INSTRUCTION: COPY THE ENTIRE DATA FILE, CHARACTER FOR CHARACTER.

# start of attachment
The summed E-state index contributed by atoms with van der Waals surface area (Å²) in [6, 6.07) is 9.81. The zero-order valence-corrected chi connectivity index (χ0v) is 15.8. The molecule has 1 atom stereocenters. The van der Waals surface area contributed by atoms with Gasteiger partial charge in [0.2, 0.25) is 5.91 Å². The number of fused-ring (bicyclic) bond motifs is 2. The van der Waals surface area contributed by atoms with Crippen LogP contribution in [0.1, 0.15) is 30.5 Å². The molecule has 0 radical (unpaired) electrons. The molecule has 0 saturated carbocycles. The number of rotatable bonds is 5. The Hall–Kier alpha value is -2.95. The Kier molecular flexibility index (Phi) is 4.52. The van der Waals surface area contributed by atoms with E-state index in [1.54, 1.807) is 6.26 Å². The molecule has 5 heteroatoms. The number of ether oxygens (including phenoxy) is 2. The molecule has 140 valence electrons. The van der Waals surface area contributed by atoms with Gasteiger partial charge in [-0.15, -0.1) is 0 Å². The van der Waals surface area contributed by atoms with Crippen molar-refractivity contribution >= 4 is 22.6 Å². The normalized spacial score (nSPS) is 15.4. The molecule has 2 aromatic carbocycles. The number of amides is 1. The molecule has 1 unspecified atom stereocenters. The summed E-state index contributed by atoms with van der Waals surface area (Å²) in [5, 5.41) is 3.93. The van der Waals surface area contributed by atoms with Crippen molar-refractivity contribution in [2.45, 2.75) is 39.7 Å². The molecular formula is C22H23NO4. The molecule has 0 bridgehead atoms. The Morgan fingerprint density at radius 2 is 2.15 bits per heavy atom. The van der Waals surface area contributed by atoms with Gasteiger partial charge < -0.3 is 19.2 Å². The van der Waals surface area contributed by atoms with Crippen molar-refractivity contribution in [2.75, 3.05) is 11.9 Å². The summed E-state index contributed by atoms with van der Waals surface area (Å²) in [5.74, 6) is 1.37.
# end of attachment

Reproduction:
The summed E-state index contributed by atoms with van der Waals surface area (Å²) in [6, 6.07) is 9.81. The zero-order valence-corrected chi connectivity index (χ0v) is 15.8. The molecule has 1 atom stereocenters. The van der Waals surface area contributed by atoms with Gasteiger partial charge in [0.2, 0.25) is 5.91 Å². The number of fused-ring (bicyclic) bond motifs is 2. The van der Waals surface area contributed by atoms with Crippen LogP contribution in [0.1, 0.15) is 30.5 Å². The molecule has 0 radical (unpaired) electrons. The molecule has 0 saturated carbocycles. The number of rotatable bonds is 5. The Hall–Kier alpha value is -2.95. The Kier molecular flexibility index (Phi) is 4.52. The van der Waals surface area contributed by atoms with E-state index in [1.54, 1.807) is 6.26 Å². The molecule has 5 heteroatoms. The number of ether oxygens (including phenoxy) is 2. The molecule has 140 valence electrons. The van der Waals surface area contributed by atoms with Gasteiger partial charge in [-0.15, -0.1) is 0 Å². The van der Waals surface area contributed by atoms with Crippen molar-refractivity contribution >= 4 is 22.6 Å². The normalized spacial score (nSPS) is 15.4. The molecule has 2 aromatic carbocycles. The number of amides is 1. The molecule has 1 unspecified atom stereocenters. The summed E-state index contributed by atoms with van der Waals surface area (Å²) in [5, 5.41) is 3.93. The van der Waals surface area contributed by atoms with Crippen molar-refractivity contribution in [2.45, 2.75) is 39.7 Å². The molecular formula is C22H23NO4. The molecule has 0 bridgehead atoms. The Morgan fingerprint density at radius 2 is 2.15 bits per heavy atom. The van der Waals surface area contributed by atoms with Gasteiger partial charge < -0.3 is 19.2 Å². The van der Waals surface area contributed by atoms with Crippen molar-refractivity contribution in [2.75, 3.05) is 11.9 Å². The summed E-state index contributed by atoms with van der Waals surface area (Å²) in [5.74, 6) is 1.37.